Following our previous publications regarding the GDPR, we shall now look into the most sensitive GDPR-related topic, namely fines and penalties.
We shall discuss the limits for these administrative fines, the criteria applicable to determining the amount thereof, as well as the specificities in work when determining fine amounts in case of undertakings and how group corporate structures shall be affected by the specificities in question.
The Regulation provides for two limits of administrative fines depending on the type of infringement:
- Infringements of any of the obligations of the controller/processor (stipulated in Article 8, 11, 25-39, 42 and 43 of the GDPR) are subject to administrative fines up to 10 000 000 EUR, or up to 20 % of the total worldwide annual turnover of the preceding year of an undertaking.
- Infringements of the principles of processing inherent in the Regulation, the data subjects’ rights, the transfers of personal data to a recipient in a third country, any obligations pursuant to Member State law and pertinent to special processing situations, as well as non-compliance with an order or a temporary definitive limitation by the supervisory authority are subject to administrative fines up to 20 000 000 EUR, or up to 4 % of the total worldwide annual turnover of the preceding financial year of an undertaking.
The aforementioned amounts are the upper limits of administrative penalties to be imposed. Depending on the specific infringement and the ratio between due care and care actually exercised, the amounts of administrative fines may vary greatly. Different circumstances weigh in when assessing amounts. For instance, in case of infringement of several provisions of the Regulation for the same or linked processing operations, the total amount of the administrative fine shall not exceed the amount specified for the gravest infringement. In case of a minor infringement or if the fine likely to be imposed would constitute a disproportionate burden to a natural person, a reprimand may be issued instead of a fine.
This raises the question of the criteria for setting the amounts of fines. The Regulation allows for a number of interpretations, but the Article 29 Working Party considers that assessment must depend on the degree of interference and remedy needed for any wrongful conduct or on whether any such interference or remedy is dissuasive or punitive in nature.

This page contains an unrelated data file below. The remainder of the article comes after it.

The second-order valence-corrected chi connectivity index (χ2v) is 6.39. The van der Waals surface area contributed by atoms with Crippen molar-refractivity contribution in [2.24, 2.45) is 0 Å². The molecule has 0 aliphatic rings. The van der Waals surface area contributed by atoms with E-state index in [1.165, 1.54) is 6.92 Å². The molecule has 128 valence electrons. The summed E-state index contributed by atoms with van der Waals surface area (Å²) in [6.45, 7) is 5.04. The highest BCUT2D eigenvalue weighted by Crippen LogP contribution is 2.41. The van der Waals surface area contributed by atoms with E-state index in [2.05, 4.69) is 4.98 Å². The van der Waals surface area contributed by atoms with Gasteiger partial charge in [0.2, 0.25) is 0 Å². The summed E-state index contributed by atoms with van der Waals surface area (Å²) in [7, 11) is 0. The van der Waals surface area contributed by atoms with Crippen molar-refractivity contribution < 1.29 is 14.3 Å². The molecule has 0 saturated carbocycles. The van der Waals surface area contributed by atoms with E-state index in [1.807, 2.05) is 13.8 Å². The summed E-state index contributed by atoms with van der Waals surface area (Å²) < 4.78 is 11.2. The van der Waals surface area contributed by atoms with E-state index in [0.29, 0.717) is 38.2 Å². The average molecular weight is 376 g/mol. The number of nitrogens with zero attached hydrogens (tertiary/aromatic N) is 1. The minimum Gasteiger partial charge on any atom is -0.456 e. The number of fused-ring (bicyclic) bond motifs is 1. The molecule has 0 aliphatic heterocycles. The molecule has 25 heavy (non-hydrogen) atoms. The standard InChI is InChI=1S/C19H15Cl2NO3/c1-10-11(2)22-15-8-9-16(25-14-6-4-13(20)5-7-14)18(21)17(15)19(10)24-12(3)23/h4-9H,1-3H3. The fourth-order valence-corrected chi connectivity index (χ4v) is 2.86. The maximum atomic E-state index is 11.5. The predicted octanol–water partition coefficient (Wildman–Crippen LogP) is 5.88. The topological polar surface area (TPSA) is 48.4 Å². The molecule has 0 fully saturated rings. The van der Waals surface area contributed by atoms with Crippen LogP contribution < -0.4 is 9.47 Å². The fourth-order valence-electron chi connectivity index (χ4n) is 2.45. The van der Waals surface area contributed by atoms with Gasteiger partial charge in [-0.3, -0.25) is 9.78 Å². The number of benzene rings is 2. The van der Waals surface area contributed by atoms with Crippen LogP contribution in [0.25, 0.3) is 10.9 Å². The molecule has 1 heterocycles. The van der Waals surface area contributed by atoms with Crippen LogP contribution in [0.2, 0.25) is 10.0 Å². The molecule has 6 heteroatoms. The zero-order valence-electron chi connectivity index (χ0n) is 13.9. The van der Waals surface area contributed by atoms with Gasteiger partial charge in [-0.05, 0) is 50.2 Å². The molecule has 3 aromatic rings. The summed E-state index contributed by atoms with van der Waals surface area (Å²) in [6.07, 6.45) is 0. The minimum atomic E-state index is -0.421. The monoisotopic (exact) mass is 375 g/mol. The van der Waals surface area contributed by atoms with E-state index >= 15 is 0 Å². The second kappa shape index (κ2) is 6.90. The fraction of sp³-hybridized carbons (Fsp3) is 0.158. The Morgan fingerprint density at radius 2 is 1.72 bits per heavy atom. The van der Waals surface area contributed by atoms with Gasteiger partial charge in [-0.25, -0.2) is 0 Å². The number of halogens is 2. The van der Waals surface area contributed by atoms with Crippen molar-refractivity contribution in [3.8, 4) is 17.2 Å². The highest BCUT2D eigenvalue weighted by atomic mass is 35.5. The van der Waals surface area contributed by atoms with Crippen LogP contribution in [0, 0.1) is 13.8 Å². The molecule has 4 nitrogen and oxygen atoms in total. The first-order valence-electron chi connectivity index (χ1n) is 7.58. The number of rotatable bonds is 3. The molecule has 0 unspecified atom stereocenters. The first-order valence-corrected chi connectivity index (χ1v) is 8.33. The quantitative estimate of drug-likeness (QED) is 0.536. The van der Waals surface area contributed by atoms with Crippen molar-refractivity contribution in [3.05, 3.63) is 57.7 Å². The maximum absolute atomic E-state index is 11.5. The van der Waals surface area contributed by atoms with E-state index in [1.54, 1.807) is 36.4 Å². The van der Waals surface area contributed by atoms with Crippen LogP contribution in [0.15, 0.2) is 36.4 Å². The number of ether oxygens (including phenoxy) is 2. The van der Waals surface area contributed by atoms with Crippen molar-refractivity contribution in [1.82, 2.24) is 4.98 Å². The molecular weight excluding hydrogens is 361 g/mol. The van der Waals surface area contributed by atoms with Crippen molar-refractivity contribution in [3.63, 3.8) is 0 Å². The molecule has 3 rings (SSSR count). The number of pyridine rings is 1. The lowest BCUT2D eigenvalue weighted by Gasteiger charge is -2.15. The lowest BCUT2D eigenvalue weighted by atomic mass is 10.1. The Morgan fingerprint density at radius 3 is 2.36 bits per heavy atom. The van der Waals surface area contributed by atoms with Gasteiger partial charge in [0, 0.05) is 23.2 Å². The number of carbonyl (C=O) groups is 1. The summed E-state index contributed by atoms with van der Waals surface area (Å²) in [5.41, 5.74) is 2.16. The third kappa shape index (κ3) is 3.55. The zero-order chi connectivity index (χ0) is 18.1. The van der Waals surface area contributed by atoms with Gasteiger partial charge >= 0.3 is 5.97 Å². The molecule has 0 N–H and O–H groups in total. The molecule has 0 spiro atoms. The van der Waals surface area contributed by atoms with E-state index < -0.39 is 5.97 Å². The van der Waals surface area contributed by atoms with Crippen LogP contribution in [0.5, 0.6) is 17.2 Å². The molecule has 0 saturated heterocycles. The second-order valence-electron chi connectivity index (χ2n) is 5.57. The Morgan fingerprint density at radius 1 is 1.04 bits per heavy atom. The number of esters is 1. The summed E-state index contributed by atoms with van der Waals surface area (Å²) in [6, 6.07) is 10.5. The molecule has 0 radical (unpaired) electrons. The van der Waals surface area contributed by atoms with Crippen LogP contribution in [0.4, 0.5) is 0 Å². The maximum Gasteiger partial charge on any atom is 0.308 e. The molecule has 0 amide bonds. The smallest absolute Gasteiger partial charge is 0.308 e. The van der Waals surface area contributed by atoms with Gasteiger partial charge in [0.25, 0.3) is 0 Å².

So far as the general rules and conditions for imposing administrative fines are concerned, those are detailed in Article 83 of the Regulation. A key element is the requirement to impose effective and proportionate fines. Such fines may be settled based on a number of circumstances such as:
- The nature and duration of infringement;
- The purpose of the processing concerned as well as data categories affected thereby. Certain special data categories, such as the ones revealing racial or ethnic origin, political opinions and religion are subject to higher protection;
- The circumstances surrounding the infringement, namely if it is of intentional or negligent character;
- The degree of responsibility of the controller/processor when establishing the infringement and upon termination thereof. Notification to the supervisory body and cooperation with the supervisory body in order to mitigate the infringement constitute mitigating factors;
- Any other mitigating or aggravating factors also matter, such as previous infringements, financial benefits from the infringement, etc.
The amounts of fines imposed to undertakings may be significant. It is, therefore, reasonable to specify what is meant by “undertaking” in the Regulation. Here the legislator refers to Articles 101 and 102 of the Treaty on the Functioning of the European Union (TFEU).
Although not explicitly defined therein, the term is given a broader interpretation in the case law of the Court of Justice of the EU, and according to it, for the purposes of Articles 101 and 102, the term “undertaking” is to be understood as an economic unit that may consist of a parent unit and any subsidiaries thereof. Any structures where one company exerts control over another company, whereby both companies are economically and organizationally related, shall constitute one undertaking. Such an interpretation of “undertaking” is likely to result in significant increase in the amounts of fines based on the total worldwide annual turnover of the entire corporate group, not the turnover of the specific business entity to have committed the infringement.
In conclusion, we would like to specify that the amounts of administrative fines discussed above and stipulated in the Regulation, are the upper limits of fines and sanctions that may be imposed in case of graver infringements. The Regulation reads that any case of infringement has to be subjected to extensive evaluation with due consideration of any mitigating or aggravating factors. We would like to reiterate that due to the broad interpretation of the term “undertaking”, the annual turnover of the entire group of companies may be considered when determining the amount of the fine, thus significantly increasing thereof. That is why compliance with the requirements of the Regulation is of paramount importance.
THE TEAM OF DIMITROV, PETROV & CO.
 Articles 9 and 10 of the Regulation provide definitions of these special categories.
 Guidelines of the Article 29 Working Party on the application and setting of administrative fines for the purposes of the Regulation 2016/679.